The $pending Frenzy financial reality fair was designed by First Nations to offer youth expecting a large minor’s trust payment an opportunity to practice handling a substantial lump sum of money and to spend it wisely. In the simulation, teens are given $40,000 in fake money and are required to make informed spending decisions to purchase a car, a house, groceries and other items. Students can practice visiting a bank to cash their check and deposit a share of their money into savings, and are also given the opportunity to learn about investing a portion of their money.

Surveys from $pending Frenzy events held in Native communities across the nation have revealed that more than 90% of participants found the event useful and believed they could use the information from the event to assist them in managing their money.

Since the first pilot of the $pending Frenzy with Seneca Nation youth in 2011, First Nations has helped facilitate the financial simulation about two dozen times in 12 different states and 18 unique communities across the country. In total, nearly 1,400 Native youth have participated in the event and learned to better manage their minor’s trust payments. Tribes, community organizations, schools and others have been in… well, a frenzy for the simulation! To keep up with the demand of the $pending Frenzy, First Nations answered the call by producing an all-in-one, do-it-yourself kit.

The box kit comes with everything you need to host a successful simulation, complete with all booth materials, a facilitator’s guide, stacks of play money, a professional bill counter, budgeting cards, $pending Frenzy merchandise and more! The all-inclusive kit can be yours for $1,200 and is sent free of charge to your door.

To place an order or to ask a question about the kit, please contact Sarah Dewees by phone at (540) 371-5615 or email at sdewees@firstnations.org.

By Benjamin Marks, First Nations Senior Research Officer

Native Student-Parents Learning Financial Fitness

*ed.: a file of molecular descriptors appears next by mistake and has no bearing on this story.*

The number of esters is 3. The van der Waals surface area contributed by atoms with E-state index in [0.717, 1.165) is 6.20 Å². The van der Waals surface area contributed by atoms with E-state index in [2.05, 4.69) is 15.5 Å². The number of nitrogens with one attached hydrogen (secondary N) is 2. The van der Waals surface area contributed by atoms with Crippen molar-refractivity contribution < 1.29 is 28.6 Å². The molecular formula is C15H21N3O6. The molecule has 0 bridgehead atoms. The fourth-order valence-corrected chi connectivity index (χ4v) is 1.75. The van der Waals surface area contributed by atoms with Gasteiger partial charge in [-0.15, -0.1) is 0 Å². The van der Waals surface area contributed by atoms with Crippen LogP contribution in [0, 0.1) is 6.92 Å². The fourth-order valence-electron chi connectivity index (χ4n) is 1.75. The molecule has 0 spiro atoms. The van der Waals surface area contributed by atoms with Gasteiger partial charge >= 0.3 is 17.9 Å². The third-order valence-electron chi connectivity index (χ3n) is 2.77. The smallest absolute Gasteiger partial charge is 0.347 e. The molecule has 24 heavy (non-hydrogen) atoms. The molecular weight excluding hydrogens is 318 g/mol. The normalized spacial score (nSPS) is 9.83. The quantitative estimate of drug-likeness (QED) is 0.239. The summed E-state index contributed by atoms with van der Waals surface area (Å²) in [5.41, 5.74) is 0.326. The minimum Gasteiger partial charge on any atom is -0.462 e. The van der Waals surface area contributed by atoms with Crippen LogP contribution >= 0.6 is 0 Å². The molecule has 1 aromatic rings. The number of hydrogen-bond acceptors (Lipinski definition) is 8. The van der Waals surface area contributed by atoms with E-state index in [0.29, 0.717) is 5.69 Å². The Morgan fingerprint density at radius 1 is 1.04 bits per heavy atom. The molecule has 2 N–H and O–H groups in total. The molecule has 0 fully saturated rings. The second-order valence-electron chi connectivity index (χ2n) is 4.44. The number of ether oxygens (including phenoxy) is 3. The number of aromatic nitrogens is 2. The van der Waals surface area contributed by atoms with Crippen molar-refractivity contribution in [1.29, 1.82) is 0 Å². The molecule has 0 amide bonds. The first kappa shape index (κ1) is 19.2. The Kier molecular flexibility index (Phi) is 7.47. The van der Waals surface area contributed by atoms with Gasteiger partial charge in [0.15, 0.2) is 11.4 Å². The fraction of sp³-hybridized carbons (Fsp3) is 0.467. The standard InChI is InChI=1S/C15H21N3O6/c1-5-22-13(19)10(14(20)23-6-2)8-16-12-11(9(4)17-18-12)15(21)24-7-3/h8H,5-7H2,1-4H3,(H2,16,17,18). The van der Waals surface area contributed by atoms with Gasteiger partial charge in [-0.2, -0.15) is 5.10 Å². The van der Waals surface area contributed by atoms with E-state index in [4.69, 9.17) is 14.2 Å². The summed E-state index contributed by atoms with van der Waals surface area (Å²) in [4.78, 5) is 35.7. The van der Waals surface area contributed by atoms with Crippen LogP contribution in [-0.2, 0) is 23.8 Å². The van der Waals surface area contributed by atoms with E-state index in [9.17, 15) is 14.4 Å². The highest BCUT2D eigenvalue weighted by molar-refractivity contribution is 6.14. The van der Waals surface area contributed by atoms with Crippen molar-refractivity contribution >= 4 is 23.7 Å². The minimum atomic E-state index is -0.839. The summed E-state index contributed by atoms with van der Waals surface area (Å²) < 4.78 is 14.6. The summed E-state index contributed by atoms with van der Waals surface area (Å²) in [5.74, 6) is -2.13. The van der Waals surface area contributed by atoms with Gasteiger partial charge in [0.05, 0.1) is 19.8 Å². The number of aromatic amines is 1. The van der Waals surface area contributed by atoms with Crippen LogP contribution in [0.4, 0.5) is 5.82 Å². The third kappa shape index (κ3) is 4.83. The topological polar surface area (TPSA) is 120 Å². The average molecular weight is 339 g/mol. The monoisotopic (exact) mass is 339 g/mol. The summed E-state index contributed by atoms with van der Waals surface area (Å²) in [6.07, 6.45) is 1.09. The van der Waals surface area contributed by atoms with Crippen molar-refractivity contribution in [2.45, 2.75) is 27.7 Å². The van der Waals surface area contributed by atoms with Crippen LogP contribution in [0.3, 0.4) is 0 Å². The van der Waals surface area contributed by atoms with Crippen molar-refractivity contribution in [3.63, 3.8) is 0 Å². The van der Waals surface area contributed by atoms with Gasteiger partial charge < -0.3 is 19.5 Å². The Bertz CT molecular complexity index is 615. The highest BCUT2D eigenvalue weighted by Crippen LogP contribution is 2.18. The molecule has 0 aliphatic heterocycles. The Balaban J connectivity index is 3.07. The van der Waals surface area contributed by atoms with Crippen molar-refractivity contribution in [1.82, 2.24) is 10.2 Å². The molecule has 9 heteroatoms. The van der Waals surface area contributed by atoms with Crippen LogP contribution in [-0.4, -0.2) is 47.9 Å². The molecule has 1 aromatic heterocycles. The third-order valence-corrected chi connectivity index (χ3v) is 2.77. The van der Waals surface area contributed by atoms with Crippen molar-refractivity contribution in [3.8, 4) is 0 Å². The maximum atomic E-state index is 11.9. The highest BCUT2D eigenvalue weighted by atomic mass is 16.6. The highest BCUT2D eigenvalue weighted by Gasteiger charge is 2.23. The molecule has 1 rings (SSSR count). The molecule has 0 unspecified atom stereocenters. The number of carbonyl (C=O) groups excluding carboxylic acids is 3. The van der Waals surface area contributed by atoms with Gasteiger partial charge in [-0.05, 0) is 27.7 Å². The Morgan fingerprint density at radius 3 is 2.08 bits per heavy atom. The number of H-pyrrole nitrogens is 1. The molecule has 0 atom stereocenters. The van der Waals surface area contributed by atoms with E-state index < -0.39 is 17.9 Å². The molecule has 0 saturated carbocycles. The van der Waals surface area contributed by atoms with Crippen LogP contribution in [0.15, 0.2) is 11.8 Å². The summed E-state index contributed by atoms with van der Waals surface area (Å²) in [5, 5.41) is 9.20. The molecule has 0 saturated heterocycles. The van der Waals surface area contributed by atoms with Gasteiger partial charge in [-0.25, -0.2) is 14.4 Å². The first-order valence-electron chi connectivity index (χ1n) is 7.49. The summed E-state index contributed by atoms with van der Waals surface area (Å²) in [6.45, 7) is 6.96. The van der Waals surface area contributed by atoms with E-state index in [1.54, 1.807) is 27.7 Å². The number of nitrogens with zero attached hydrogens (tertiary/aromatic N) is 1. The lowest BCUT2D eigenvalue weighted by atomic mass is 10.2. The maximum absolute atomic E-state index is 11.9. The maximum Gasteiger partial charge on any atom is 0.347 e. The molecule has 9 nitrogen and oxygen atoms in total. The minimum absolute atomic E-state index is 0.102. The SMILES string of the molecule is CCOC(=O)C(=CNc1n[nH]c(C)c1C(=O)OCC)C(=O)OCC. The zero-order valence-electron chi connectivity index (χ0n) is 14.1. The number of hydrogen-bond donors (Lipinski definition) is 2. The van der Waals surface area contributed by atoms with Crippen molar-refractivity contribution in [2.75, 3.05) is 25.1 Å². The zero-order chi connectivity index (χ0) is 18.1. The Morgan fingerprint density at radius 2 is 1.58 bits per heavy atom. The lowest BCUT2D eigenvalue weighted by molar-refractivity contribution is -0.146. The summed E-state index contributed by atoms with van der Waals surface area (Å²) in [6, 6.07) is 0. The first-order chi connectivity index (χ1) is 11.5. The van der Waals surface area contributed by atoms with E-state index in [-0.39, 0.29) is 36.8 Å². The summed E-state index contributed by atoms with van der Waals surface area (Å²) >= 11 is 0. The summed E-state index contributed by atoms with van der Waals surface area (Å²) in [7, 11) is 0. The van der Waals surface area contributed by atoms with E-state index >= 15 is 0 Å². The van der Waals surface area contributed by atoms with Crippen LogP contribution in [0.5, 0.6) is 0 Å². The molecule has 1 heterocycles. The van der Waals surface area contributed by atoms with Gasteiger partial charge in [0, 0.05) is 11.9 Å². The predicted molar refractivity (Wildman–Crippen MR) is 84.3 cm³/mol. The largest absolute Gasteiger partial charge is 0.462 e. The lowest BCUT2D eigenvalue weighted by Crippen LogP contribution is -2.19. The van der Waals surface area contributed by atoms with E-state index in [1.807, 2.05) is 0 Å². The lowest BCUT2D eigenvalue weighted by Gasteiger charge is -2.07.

Native American high school students are learning the ropes of financial fitness in Gallup, New Mexico.

Recently, 19 student-parents in grades 9-12 took charge of their financial futures and visited Pinnacle Bank to open up Youth Savings Accounts (YSAs) for themselves and Children’s Savings Accounts (CSAs) for their young children. Bank representatives also walked students through how they could access their credit reports.

With generous funding from the W.K. Kellogg Foundation, First Nations Development Institute (First Nations) is teaming up with longtime partner Gallup Central High School (Central High) to facilitate a multi-modal financial education program that includes opening savings accounts. First Nations is providing initial seed deposits of $50 for each of the accounts.

Part of a statewide initiative in New Mexico focused on providing support and education to pregnant and parenting teens, Central High houses the Graduation, Reality and Dual-Role Skills (GRADS) class for student-parents. Starting in the fall semester of the 2015-2016 academic year, GRADS students are now receiving lessons in financial topics such as safe banking products, budgeting and creating savings goals.

First Nations was interested in working with the GRADS program at Central High because of the unique opportunity to provide dual-generation support to Native American parents and their young children. Furthermore, past research by First Nations has discovered a large number of high-cost payday lending institutions in Gallup and the surrounding community that saturate the market with poor check-cashing and borrowing options. Young parents struggling with finances are especially vulnerable to these institutions.

Working with faculty at Central High, First Nations is implementing an initiative titled the Well-Being in Student Health and Financial Self-Sufficiency (WISHSS) that includes opening savings accounts in conjunction with financial education lessons for GRADS students. As part of the initiative, the GRADS program offers financial education in a variety of formats including guest lectures from financial experts, experiential learning events, as well as through a social media application that encourages good spending and savings decisions. The MoneyThink mobile app is designed like Instagram, whereby students are given challenges to snap pictures of items they are savings for or recently purchased. Fellow students can weigh in through comments and polls to determine if their classmate made a wise or not-so-savvy financial decision.